Did you know nearly 30 percent of black PhD recipients in America today earned their undergraduate degrees at historically black colleges and universities?
Some of the top baccalaureate-origin institutions of black doctorate recipients in science, mathematics, and physics include Howard, Hampton, Morgan State, North Carolina A&T, Southern University, and Tuskegee.
“Educated at Florida A&M University, where I earned a (Bachelor of Science) in physics, I am a firm supporter of historically black colleges and universities as an irreplaceable aspect of the Black American experience,” writes Mareena Robinson Snowden.
An early-career scientist, she has already made a big impact.
“In 2017, I became the first American-born woman of color to earn a PhD in nuclear engineering from M.I.T. My dissertation focused on the development of radiation detectors for future nuclear arms control treaties,” she adds.
At Florida A&M University, she maintained a 3.8/4.00 GPA from 2006 through 2011. She was an active member of the Society of Physics Students and the Florida Georgia Louis Stokes Alliance for Minority Participation. She served as a physics department tutor and an undergraduate researcher at the Center for Plasma Science and Technology.
In 2012, she was awarded the NNSA Stockpile Stewardship Graduate Fellowship, a 4-year fellowship that supported her graduate work in the Laboratory for Nuclear Security and Policy at Massachusetts Institute of Technology. As a graduate fellow, she conducted research at Lawrence Livermore National Laboratory (LLNL), a federal research facility in Livermore, California. At LLNL, Snowden developed computational models to understand radiation interactions inside of an open-source warhead design, and conducted experiments to understand the feasibility of detecting these interactions in reality. Snowden’s previous experience also includes work in the National and Homeland Security Directorate at the Idaho National Laboratory, a leading center for nuclear energy research and development. She also did studies at the Harvard Kennedy School of Government.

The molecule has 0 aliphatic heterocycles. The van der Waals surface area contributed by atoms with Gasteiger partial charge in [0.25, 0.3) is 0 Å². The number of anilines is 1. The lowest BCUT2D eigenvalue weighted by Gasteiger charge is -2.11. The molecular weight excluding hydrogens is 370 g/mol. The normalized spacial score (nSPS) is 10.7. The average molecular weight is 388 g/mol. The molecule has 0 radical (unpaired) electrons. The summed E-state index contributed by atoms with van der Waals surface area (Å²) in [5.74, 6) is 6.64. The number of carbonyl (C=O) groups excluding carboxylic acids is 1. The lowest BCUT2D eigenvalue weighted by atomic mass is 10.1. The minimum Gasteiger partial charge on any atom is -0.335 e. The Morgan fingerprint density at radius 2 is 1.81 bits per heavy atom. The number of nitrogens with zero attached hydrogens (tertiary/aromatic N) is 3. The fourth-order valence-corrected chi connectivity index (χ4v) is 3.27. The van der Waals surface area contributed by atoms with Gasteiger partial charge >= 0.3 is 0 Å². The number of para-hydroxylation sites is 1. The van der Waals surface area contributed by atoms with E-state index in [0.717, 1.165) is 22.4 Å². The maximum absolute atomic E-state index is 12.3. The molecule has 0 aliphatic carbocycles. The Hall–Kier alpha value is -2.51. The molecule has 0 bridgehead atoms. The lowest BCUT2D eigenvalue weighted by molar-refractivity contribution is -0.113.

Snowden served as a National Nuclear Security Administration (NNSA) Graduate Fellow in the Office of Major Modernization Programs. The office is responsible for the modernization of warheads and ensuring access to strategic materials used in the U.S. stockpile. In addition, Snowden was a technology liaison at the Y-12 Complex, a manufacturing facility that plays a vital role in the Department of Energy’s nuclear security enterprise.
The early-career scientist has earned quite a few honors already. In 2015, Dr. Robinson Snowden received the MIT Graduate Woman of Excellence Award and the MIT Community Excellence Award in 2016 for her leadership and dedication to equity and inclusion at the institute.